My College:

Paying for College as a First-Generation Student

Amanda Rauhauser

The high cost of tuition can be discouraging for high school students considering college, especially if they are “first generation” (meaning their parents did not attend college in the U.S.).

Affording college is possible, even for low-income and first-gen students and their families.

Here are six helpful financial tips for you and your student!

1. Don’t rule out private colleges because of their cost.

Mike Evans, the director of TRIO at Chemeketa Community College, has observed that first-gen families often assume they can't afford a private college. The opposite may be true. "Private colleges have tons of money that they can give you, so you have to go through the process to figure out if that college is a good place for you.”

As you help your student with their college search, encourage them to explore all their options (including school size, location, academic programs, support programs, extracurricular activities and more) in order to discover their best fit. Resist the temptation to make cost your top (or only) factor.

If your student finds that a private college or university is a great fit, they should apply for admission and also for financial aid. If they qualify for financial aid, your family’s contribution to the cost of college may be quite a bit less than the school’s “sticker price.”

2. Encourage your student to aim high.

A higher price tag doesn't guarantee a better education, but students should not settle for a less challenging academic environment just because the school seems more affordable. It's okay for your student to apply to one or two "reach" schools (schools where admissions are more competitive) as long as their grades and test scores put them in the ballpark.

The First Generation Foundation encourages first-gen and low-income students to pursue academically rigorous higher education and shares tips and resources to help students achieve that goal. Their website also includes an online community that celebrates the stories of first-gen students.

3. Understand the different types of financial aid.

A Pell Grant is money the federal government awards to undergraduate students who need help paying for college. Unlike a loan, it does not have to be repaid.

The federal government may also provide subsidized or unsubsidized student loans, which do need to be paid back. It is important to know the difference. While a student is in college, the government pays the interest on subsidized loans. For unsubsidized loans, interest starts accruing as soon as a student takes out the loan and will be added on to the total amount they will have to pay back. Interest rates for student loans can be high and can also fluctuate, so help your student pay attention and factor interest into their budget calculations.

4. Recognize that loans are not free money, but taking on some debt is okay.

As Mike Evans pointed out, “there is a practical reality of not wanting to take on more debt than you will be reasonably able to pay off when you’re done.” Your student should have at least a rough idea of some of the careers they might want to pursue after graduation and research typical starting salaries for those positions. If possible, they should avoid taking out more in loans than their expected first year salary.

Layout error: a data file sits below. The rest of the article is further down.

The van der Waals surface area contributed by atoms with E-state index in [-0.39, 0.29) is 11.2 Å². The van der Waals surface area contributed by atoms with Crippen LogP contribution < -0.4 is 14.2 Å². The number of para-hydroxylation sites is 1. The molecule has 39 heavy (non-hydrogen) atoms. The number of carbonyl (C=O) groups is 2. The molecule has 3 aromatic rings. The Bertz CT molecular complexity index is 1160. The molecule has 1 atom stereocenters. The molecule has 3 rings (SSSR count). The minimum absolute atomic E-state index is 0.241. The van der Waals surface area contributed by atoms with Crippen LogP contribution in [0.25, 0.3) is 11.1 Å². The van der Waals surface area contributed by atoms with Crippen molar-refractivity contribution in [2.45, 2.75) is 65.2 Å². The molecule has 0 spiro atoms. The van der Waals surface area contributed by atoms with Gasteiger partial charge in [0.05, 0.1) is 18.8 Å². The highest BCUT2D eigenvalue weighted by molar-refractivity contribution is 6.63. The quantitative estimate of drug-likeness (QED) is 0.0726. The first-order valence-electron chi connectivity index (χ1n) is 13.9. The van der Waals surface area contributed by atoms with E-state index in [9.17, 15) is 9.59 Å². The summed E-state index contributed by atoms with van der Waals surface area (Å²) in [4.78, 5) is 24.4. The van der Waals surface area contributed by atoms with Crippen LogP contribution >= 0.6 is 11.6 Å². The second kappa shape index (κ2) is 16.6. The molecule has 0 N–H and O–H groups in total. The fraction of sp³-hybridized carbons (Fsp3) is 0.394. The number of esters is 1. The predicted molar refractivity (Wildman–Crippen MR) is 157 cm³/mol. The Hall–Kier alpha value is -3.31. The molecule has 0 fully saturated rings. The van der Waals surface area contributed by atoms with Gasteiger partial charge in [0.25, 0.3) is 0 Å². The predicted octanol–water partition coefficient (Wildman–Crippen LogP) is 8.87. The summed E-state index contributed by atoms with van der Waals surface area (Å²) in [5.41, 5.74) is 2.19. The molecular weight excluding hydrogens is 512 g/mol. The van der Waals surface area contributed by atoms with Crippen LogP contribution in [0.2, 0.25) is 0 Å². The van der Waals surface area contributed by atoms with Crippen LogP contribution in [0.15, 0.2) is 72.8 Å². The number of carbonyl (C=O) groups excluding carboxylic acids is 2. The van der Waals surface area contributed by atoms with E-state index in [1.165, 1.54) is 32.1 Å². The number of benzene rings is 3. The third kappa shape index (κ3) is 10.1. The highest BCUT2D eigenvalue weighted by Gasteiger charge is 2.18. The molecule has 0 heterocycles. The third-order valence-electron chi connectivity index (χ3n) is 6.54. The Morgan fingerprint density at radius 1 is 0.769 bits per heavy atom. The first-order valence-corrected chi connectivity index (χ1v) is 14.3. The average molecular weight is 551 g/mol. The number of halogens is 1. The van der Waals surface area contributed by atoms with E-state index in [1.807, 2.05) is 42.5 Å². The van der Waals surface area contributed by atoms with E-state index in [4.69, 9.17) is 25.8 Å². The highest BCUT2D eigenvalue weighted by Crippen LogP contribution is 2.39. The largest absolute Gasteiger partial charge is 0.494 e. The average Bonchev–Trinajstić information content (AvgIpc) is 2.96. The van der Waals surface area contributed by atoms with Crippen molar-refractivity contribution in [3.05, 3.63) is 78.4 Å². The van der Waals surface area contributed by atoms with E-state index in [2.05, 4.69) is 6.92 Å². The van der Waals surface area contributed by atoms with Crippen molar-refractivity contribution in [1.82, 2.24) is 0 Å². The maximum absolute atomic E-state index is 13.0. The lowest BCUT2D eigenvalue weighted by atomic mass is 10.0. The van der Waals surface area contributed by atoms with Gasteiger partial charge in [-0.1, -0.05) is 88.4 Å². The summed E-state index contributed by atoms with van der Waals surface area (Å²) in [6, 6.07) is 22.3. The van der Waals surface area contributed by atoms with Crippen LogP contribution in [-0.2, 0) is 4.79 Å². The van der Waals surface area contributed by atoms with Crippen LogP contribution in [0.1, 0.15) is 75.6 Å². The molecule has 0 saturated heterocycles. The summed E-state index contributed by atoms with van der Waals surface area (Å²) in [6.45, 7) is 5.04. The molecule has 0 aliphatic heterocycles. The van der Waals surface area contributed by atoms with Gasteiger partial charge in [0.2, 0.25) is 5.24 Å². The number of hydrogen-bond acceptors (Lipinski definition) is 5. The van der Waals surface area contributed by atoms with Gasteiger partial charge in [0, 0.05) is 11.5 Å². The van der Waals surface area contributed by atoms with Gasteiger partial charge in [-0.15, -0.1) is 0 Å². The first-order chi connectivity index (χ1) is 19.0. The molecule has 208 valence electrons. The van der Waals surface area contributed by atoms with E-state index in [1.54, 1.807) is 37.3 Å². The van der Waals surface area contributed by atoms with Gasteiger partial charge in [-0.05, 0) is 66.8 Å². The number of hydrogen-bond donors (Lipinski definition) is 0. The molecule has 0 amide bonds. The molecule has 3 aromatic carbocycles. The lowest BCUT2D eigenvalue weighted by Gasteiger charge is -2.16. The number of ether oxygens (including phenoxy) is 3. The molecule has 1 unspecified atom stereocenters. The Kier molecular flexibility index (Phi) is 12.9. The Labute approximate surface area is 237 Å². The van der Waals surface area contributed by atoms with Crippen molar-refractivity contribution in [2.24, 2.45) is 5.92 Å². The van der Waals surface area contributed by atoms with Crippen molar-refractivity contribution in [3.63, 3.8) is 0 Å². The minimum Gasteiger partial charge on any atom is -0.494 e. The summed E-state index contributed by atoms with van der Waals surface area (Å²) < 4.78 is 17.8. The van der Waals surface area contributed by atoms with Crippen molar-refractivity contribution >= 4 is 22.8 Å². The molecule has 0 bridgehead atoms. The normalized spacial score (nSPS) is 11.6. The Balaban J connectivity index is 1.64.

Some service-focused professions offer income-based repayment as well, and national service programs such as AmeriCorps provide education awards that can be used for tuition or loan repayment and a loan deferral option during service.

5. Apply for scholarships.

Mike Evans found that many first-generation students assume they won’t qualify for scholarships, but this is not true. However, it does take work to find the right scholarships to apply for because there are so many out there. High school counselors and college support staff can help your student narrow their scholarship search to the ones they have a good chance of winning.

Many colleges maintain searchable scholarship databases. There are also free online websites, and several have sections dedicated to students who are the first in their family to attend college or of Hispanic heritage. Check out this Financial Aid Toolkit for more information. 

6. Model and teach good budgeting.

Mint is an excellent (and secure) free app for beginning budgeters. When your student syncs their bank accounts, credit cards and bills, Mint will help them see where their money goes and where they can spend less, in order to determine a reasonable budget and help build savings.

Help your student be smart about money before, during and after college.

Special thanks to Mike Evans, Director of TRIO (a Federal outreach and student services program designed to identify and provide educational services for individuals from disadvantaged backgrounds), as well as the many wonderful first-generation students at Chemeketa Community College in Salem, Oregon who provided insight and expertise for this article.
Amanda Rauhauser teaches writing at Chemeketa Community College in Salem, OR. She also tutors high school and college students through the national tutoring service, Varsity Tutors. Amanda graduated from Macalester College and earned a master's in English from the University of Colorado, Boulder. She is passionate about improving equity in higher education and college access for disadvantaged students.
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